A "gamification" approach to learning civic engagement-for all ages
The Utah Civic Learning Collaborative's Judi Hilman interviewed Melissa Nelson-Stippich, Civic Engagement Coordinator for Better Utah Institute about use of the toolkit for civic teaching and learning.
What is the Civic Engagement Toolkit?
A project of the nonpartisan Better Utah Institute , the Civic Engagement Toolkit uses “gamification” to educate users on what civic engagement is and how they can effectively advocate for the issues they care about to make a positive change in their community. Learn more here.
What can people expect from the toolkit?
Users navigate through three different levels:
Level 1 Getting to Know You: Users learn what type of advocacy they are most comfortable with and identify their top issue of concern.
Level 2 Civic Engagement 101: Users learn the basics of civic engagement, including getting informed, taking action, voting, building relationships, and taking a leadership role.
Level 3 Make an Action Plan: Users build on their knowledge to set goals and develop strategies to get civically engaged.
Why this toolkit now? What motivated you to create it?
Maybe people learned civics in school, but they don’t remember what they learned. We wanted to show that civic engagement isn’t difficult to do or dull at all! After last summer when people got interested in advocacy around the protests for racial justice, we saw lots of interest in being engaged but not necessarily knowing how. So we wanted to create an easy point of entry that helps people pivot from social media discussions to action in the real world.
What is your audience for the toolkit?
Really anyone! From 9th grade all the way up to retired folks wanting to get involved, say, for the first time. It’s for people who care about an issue but don’t quite know the next step to take. My daughter is in the 7th grade, and she loves it. Some of the activities can work for younger students, even 5th graders.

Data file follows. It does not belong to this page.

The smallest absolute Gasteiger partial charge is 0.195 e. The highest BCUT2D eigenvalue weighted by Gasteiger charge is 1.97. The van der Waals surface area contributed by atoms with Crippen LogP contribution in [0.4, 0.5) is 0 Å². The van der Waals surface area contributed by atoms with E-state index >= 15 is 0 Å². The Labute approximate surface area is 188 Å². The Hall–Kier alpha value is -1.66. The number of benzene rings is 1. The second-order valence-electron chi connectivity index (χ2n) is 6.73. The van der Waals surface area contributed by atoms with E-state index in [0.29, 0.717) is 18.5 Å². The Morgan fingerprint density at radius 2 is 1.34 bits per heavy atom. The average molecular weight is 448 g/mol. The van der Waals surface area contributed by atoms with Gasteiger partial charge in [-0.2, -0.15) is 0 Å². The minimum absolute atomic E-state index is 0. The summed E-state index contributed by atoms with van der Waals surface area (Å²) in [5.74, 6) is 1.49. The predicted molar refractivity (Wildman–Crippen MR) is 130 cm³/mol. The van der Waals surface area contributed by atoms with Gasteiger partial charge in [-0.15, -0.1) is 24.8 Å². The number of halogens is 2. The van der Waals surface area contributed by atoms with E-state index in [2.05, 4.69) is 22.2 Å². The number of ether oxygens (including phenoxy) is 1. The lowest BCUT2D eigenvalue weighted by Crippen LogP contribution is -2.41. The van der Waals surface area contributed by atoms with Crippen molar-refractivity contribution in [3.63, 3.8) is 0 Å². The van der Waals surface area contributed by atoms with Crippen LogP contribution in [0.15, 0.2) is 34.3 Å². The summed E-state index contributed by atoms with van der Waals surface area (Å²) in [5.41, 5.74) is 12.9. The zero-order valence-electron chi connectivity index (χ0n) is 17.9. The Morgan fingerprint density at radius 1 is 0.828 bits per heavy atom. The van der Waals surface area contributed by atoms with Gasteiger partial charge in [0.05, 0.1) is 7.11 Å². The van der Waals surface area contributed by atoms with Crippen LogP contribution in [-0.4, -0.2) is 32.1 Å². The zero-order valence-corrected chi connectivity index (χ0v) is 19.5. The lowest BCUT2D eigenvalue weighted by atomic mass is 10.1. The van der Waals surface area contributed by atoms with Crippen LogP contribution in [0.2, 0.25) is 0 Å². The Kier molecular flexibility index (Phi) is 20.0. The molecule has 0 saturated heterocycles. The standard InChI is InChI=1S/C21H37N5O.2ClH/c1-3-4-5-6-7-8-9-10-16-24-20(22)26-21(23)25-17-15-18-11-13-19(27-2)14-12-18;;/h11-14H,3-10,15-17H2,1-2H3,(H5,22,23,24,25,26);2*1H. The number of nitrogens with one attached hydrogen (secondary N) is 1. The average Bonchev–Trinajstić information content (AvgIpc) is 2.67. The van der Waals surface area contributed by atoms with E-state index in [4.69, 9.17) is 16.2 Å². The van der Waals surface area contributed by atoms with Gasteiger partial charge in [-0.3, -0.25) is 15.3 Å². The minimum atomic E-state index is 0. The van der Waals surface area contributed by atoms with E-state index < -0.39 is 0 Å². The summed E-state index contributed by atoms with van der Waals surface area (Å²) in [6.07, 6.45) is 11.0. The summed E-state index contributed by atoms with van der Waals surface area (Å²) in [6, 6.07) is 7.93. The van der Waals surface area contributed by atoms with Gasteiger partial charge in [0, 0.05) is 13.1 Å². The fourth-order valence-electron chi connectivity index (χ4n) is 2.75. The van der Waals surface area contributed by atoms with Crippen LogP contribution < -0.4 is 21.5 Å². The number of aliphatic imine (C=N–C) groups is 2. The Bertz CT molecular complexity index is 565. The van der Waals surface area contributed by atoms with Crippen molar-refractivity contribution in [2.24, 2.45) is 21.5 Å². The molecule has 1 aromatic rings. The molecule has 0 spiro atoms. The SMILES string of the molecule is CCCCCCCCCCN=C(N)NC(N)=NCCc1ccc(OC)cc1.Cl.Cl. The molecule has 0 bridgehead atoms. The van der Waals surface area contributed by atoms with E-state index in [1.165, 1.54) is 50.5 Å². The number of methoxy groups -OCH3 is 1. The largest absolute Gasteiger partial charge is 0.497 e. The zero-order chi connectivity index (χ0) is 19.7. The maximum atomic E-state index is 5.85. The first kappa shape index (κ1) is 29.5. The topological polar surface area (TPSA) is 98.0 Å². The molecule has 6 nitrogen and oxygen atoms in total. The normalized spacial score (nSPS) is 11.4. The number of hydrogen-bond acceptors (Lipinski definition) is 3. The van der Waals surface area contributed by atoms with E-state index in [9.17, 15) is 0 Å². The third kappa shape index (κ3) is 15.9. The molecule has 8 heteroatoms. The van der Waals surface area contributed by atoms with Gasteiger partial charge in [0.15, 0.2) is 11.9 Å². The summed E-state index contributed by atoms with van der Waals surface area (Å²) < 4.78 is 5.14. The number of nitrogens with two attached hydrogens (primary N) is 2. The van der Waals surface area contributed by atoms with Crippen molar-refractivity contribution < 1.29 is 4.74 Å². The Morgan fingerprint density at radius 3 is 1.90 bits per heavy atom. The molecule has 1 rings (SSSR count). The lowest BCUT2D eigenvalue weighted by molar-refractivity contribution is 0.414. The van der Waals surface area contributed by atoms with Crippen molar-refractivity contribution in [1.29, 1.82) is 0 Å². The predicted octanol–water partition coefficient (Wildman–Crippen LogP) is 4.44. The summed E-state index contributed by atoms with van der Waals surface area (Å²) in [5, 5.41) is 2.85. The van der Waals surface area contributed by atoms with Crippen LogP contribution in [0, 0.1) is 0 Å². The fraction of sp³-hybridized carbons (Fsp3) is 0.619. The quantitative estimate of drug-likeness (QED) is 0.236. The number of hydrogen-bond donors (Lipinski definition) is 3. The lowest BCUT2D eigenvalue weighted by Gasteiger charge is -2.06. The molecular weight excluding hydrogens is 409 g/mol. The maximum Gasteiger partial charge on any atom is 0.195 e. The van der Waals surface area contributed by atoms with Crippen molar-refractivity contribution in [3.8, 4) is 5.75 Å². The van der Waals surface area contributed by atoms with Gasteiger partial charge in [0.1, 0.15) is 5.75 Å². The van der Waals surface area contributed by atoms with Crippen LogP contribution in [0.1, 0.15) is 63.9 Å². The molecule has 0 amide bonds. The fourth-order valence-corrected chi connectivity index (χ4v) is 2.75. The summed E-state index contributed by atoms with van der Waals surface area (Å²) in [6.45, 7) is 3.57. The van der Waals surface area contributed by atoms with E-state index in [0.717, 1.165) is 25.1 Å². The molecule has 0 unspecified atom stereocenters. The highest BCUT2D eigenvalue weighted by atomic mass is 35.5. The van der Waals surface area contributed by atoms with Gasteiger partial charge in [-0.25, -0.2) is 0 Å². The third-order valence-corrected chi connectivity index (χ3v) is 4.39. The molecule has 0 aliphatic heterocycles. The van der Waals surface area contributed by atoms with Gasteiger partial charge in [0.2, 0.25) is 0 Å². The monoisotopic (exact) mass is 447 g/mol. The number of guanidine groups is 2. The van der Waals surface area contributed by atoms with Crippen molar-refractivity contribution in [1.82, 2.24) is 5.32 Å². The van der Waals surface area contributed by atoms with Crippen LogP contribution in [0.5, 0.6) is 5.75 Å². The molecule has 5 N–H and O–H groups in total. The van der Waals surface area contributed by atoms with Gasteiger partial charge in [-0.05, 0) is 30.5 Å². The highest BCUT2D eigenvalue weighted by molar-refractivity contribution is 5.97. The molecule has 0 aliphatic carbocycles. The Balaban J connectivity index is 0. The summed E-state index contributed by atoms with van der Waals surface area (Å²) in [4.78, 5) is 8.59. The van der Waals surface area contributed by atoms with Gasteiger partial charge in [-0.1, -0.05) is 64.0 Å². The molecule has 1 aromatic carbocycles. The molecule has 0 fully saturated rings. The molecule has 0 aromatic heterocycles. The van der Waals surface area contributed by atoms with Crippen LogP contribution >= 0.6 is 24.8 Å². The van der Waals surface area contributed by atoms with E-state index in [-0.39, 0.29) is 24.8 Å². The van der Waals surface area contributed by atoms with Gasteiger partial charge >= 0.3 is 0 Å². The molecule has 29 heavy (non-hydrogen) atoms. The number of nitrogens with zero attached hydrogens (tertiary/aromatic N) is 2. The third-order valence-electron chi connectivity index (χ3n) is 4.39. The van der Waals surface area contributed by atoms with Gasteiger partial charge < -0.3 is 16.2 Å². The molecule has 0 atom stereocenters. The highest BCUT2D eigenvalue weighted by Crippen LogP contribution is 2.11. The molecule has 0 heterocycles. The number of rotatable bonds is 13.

Do you see K-12 classrooms using it?
Yes! As a parent, I was volunteering in my child’s elementary classroom and in computer labs. Civic engagement sounds boring or intimidating, but not for me. So I wanted it to be fun and “trick” people into learning about it with bright colors and fun games. My older daughter, a high school sophomore, is getting involved in causes. I wanted her voice to carry beyond posting a picture on Instagram.
One of our games addresses misinformation and media bias in social media posts. The Toolkit also encourages people to vary their social media feed and interact with people with different points of view.
Can you say anything about future plans for the toolkit?
Going forward, we will be adding additional modules to the toolkit that will get more complex, but still middle & high school students will find it easy to engage with. At some point we may want to convene “ living room conversations'' or structured dialogues to build understanding and empathy. As part of the Better Utah Institute’s soon to be released Election Hub we will be adding family activities to encourage learning about elections and voting, including ranked choice voting.
We are also developing an educational landing page for the Civic Engagement Toolkit to alleviate any concern about data privacy for educators who want to use the platform with their students. Keep an eye on us!